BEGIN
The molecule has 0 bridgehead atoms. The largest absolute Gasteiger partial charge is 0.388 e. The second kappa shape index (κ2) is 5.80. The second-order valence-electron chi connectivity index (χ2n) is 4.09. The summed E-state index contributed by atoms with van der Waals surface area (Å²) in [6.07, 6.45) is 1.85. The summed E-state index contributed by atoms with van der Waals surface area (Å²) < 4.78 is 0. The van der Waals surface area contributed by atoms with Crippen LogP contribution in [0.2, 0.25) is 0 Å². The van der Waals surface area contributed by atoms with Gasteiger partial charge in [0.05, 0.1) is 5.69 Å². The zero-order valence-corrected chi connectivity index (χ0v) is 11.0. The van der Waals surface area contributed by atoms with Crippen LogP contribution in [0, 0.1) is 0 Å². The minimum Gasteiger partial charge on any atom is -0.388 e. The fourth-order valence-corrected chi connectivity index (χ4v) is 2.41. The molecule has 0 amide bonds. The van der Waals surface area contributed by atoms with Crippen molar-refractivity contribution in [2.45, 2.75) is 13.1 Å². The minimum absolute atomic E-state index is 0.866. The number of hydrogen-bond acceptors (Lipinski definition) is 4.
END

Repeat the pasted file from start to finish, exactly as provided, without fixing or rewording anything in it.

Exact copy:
The molecule has 0 bridgehead atoms. The largest absolute Gasteiger partial charge is 0.388 e. The second kappa shape index (κ2) is 5.80. The second-order valence-electron chi connectivity index (χ2n) is 4.09. The summed E-state index contributed by atoms with van der Waals surface area (Å²) in [6.07, 6.45) is 1.85. The summed E-state index contributed by atoms with van der Waals surface area (Å²) < 4.78 is 0. The van der Waals surface area contributed by atoms with Crippen LogP contribution in [0.2, 0.25) is 0 Å². The van der Waals surface area contributed by atoms with Gasteiger partial charge in [0.05, 0.1) is 5.69 Å². The zero-order valence-corrected chi connectivity index (χ0v) is 11.0. The van der Waals surface area contributed by atoms with Crippen LogP contribution in [0, 0.1) is 0 Å². The minimum Gasteiger partial charge on any atom is -0.388 e. The fourth-order valence-corrected chi connectivity index (χ4v) is 2.41. The molecule has 0 amide bonds. The van der Waals surface area contributed by atoms with Crippen molar-refractivity contribution in [2.45, 2.75) is 13.1 Å². The minimum absolute atomic E-state index is 0.866. The number of hydrogen-bond acceptors (Lipinski definition) is 4.